Maven of the Month: Bruce Blatzer

Our Maven of the Month for July is Cupola expert Bruce Blatzer. With over three decades of working experience in the Castings industry, Blatzer has been the Principal Consultant for our upcoming course Cupola Furnace Fundamentals.


How did you get into the Cupola industry?

I was working a summer job, I was in mechanical engineering at that time. I ended up working for a metallurgical engineer who talked me into transferring into metallurgical engineering. That’s how it happened, that’s how I got into the Cupola industry.

Tell us about you background and experience.Bruce.jpg

I grew up in Birmingham, Alabama there were foundries and steel mills all over the place. The metallurgical department at the University of Alabama had a strong foundry program and it just appealed to me to do that because it was a little unusual— a little different from mechanical engineering. I then started working for US Pipe at the Bessemer plant in Alabama. After one and half years, I went back to graduate school and got an MBA in management and moved to Caterpillar Inc. in Mapleton, Illinois where I worked for approximately five years. I worked for the Lynchburg Foundry (Virginia) for 17 years. In 1996, I moved toIron Casting Research Institute (ICRI) in Columbus, Ohio. That’s where I retired at the end of December 2014.

How will the upcoming THORS course Cupola Furnace Fundamentals help industry insiders?

Well, there is really nothing like this right now for people coming into the industry and those wanting to learn about Cupolas. There are a couple of classes at AFS but those classes are taught once or twice a year so there is really nothing available that I know of to educate people on the real principles of Cupola. It is going to be tremendous for helping new people and also for people who have been working on Cupolas for a long time because a lot of people don’t know that they don’t know anything about other Cupolas than the ones they are trained on so this gives them a wider information about that.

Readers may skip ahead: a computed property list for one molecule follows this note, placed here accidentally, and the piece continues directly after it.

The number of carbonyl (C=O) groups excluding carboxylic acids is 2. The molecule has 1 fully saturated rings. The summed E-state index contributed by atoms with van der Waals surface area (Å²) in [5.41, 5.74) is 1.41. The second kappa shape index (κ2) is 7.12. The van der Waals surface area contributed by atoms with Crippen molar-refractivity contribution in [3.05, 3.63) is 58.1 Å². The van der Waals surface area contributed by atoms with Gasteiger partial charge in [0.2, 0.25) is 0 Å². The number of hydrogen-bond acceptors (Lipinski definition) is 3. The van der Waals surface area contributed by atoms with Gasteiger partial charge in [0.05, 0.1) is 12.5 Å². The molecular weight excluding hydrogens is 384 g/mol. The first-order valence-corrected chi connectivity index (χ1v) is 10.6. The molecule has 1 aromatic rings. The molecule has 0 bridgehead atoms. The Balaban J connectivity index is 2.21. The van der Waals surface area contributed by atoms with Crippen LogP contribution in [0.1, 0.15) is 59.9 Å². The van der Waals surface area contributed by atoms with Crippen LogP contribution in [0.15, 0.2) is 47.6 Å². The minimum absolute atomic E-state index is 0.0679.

Tell us about your working process for this course. How did you build this information?

We based it on the ICRI cupola guide that was published in the 1970’s. What we decided to do was update the guide and provide basic information because the guide was written for people who knew something about Cupolas. That’s how we started with the course and the course writer Kaitlin Trushel put it into the THORS format. It provides the discipline for the content provider to make sure that we are not leaving something out and that we are thorough.

What kind of knowledge gaps do you see in the castings industry- especially in the Cupola foundries?

One of the problems with Cupolas is that not many people understand how they operate. How that manifests itself lately is that plant managers and purchasing departments try to dictate to Cupola foremen or Superintendents how they are going to run the Cupola based on the cost of the materials. That’s not a good practice. It makes the people who operate a Cupola operate it in a manner differently from the way they would operate it if they didn’t have that limitation. This means that when the price of one of the raw materials increases, the purchasing department will ask the Cupola foremen to use less of that material. In these days and times, many Cupolas are oversized for the melt demand that they need to be producing. What most people don’t know about Cupolas is when you turn a Cupola down to produce less iron than its capacity, they have to add more coke— not less.

You spoke about some common problems in the Cupola industry, how can this be avoided?

Plant management needs to be educated. Being knowledgeable can help avoid a lot of these problems.

What are the immediate repercussions you have seen due to knowledge gaps?

Companies are spending more money on melting than they need to, if they were more knowledgeable about it they would take the most appropriate, effective steps.

If you had access to similar education material like THORS Academy courses back in your day, how would it have helped?

It would have compressed the time it would have taken significantly. Time means money so the companies I worked for would not have spent the money they did if I had similar education back then.

What advice would you give to newcomers in the Cupola industry?

For people that want to come to work for a foundry (in a cupola department) for the first time and for those who don’t necessarily have a college degree and want to make a career out of this, they need to take training classes like these to be introduced to the core concepts. Working around a cupola and educational training are complimentary.

Want to know all about the Cupola Furnace Fundamentals course that Bruce Blatzer helped create? Click on the link below.


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